Book of the Month – October 2020 (2) – Morality by Jonathan Sacks

How can we build – or rebuild – a collective culture that is able to both respect difference and draw us together to work for the common good? Talking to key modern influences and thinkers, and drawing inspiration from the Bible and the historical experience of the Jewish people, Sacks argues that there are eight key factors in establishing, maintaining and passing on resilient moral values within a broad group, among them attitudes of lifelong learning and of thanksgiving, the importance of family life and community, and a culture of positive argument in place of destructive conflict.

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Book of the Month – October 2020 – Vedanta Treatise by A. Parthasarathy

The book expounds the ancient philosophy of Vedanta. It presents the eternal principles of life and living. Living is a technique that needs to be learnt and practised by one and all. The technique provides the formula for remaining active all through life while maintaining inner peace. It helps one develop a powerful intellect to meet the challenges of the world.
Above all, the Treatise helps one evolve spiritually. It provides the knowledge and guidance to reach the ultimate in human perfection. The goal of Self-realisation.

For those seeking answers on the purpose and ultimate goal of human life, this is an intensive answer. The Eternities: Vedanta Treatise is the seminal work by the author, and forms the core of the findings of over 60 years of research and study into the ancient wisdom of the Himalayas.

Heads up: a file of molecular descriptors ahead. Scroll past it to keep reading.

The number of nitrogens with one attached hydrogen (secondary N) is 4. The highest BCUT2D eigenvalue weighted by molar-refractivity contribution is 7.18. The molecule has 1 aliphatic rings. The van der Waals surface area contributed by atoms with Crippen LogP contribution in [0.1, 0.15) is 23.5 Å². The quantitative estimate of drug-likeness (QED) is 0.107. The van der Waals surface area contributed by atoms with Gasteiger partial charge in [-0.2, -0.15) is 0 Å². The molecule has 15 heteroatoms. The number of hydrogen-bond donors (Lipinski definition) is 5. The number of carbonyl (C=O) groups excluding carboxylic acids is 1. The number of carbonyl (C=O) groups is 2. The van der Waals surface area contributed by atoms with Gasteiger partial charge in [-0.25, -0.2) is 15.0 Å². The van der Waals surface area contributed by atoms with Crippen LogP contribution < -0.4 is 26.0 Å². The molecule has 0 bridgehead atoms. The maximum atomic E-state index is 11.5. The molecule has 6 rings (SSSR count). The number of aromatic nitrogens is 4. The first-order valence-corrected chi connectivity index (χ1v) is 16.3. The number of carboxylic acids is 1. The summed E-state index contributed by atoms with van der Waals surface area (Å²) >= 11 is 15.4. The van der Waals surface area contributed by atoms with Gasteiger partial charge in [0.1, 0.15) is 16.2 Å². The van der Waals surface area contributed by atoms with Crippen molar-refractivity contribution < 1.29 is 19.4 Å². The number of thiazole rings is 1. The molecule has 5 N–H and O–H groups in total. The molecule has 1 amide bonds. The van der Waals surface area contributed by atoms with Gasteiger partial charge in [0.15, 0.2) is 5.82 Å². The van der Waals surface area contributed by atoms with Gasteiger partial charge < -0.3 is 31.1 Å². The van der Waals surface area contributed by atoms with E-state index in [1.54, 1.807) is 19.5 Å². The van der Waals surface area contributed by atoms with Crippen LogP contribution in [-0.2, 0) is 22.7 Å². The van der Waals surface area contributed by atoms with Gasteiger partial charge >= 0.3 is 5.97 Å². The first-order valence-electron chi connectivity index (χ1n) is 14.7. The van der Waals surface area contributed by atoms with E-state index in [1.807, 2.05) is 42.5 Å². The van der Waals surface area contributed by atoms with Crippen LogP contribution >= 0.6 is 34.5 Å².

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There is nothing to be done today but transform.

“The landscape that you exist in requires transformation. You cannot be the new person standing in the old kitchen looking at the old pots and pans that cooked yesterday’s dinner. Everything is made new in Christ. That is actually a promise in the Jesus teachings. “Behold, I make things new.” This is a promise that you are now in as well. Now the kitchen that you stand in with yesterday’s pots are still there, but they will be perceived anew. And then you will have to decide whether you want to wash your pots, replace your pots, or move to a new city where you have new pots or no pots at all. Your changes will be made clear to you through your own vocation, through your own knowing, through your own requirements for the life that you will live once you have changed into yourself more fully. There is nothing to be done today but transform.”

Paul Selig

We don’t have to wait for the world to change for our lives to change.

Are we destined to live with ever more divisive politics and ever more divided societies, growing inequalities and increasing loneliness, less public regard for truth and ever more determined efforts to ban and demonize the voices with which we disagree? Can we restore the trust and civility of public life and private relationships, or are the only institutions that matter the market and the state, the relentless pursuit of wealth and power? Can we change? My argument is that we can. There is one idea that whenever it has been applied has had the power to change the world. Cultures can shift from “I” to “We.”…..

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